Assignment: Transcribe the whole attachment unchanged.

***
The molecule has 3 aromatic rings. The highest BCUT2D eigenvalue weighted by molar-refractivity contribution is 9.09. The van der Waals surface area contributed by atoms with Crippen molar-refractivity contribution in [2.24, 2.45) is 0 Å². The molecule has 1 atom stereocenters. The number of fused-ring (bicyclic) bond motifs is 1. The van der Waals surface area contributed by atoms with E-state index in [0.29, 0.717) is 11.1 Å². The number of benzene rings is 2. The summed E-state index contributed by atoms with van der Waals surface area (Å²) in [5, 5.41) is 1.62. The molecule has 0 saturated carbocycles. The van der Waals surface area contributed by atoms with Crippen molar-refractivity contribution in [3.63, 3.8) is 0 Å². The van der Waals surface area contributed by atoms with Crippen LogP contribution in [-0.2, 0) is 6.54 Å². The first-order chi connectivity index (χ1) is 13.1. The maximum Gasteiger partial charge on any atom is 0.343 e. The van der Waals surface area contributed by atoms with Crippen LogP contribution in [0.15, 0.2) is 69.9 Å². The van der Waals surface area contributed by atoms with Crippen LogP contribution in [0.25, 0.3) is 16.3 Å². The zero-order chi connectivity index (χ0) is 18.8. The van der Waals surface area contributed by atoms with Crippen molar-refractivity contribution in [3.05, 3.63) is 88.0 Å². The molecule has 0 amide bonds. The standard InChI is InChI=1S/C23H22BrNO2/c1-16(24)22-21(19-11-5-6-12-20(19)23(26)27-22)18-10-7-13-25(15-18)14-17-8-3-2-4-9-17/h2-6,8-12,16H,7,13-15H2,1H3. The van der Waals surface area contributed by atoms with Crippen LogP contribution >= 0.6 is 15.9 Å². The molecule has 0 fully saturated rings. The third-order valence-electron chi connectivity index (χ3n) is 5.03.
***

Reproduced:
The molecule has 3 aromatic rings. The highest BCUT2D eigenvalue weighted by molar-refractivity contribution is 9.09. The van der Waals surface area contributed by atoms with Crippen molar-refractivity contribution in [2.24, 2.45) is 0 Å². The molecule has 1 atom stereocenters. The number of fused-ring (bicyclic) bond motifs is 1. The van der Waals surface area contributed by atoms with E-state index in [0.29, 0.717) is 11.1 Å². The number of benzene rings is 2. The summed E-state index contributed by atoms with van der Waals surface area (Å²) in [5, 5.41) is 1.62. The molecule has 0 saturated carbocycles. The van der Waals surface area contributed by atoms with Crippen molar-refractivity contribution in [3.63, 3.8) is 0 Å². The van der Waals surface area contributed by atoms with Crippen LogP contribution in [-0.2, 0) is 6.54 Å². The first-order chi connectivity index (χ1) is 13.1. The maximum Gasteiger partial charge on any atom is 0.343 e. The van der Waals surface area contributed by atoms with Crippen LogP contribution in [0.15, 0.2) is 69.9 Å². The van der Waals surface area contributed by atoms with Crippen LogP contribution in [0.25, 0.3) is 16.3 Å². The zero-order chi connectivity index (χ0) is 18.8. The van der Waals surface area contributed by atoms with Crippen molar-refractivity contribution in [3.05, 3.63) is 88.0 Å². The molecule has 0 amide bonds. The standard InChI is InChI=1S/C23H22BrNO2/c1-16(24)22-21(19-11-5-6-12-20(19)23(26)27-22)18-10-7-13-25(15-18)14-17-8-3-2-4-9-17/h2-6,8-12,16H,7,13-15H2,1H3. The van der Waals surface area contributed by atoms with Crippen LogP contribution >= 0.6 is 15.9 Å². The molecule has 0 fully saturated rings. The third-order valence-electron chi connectivity index (χ3n) is 5.03.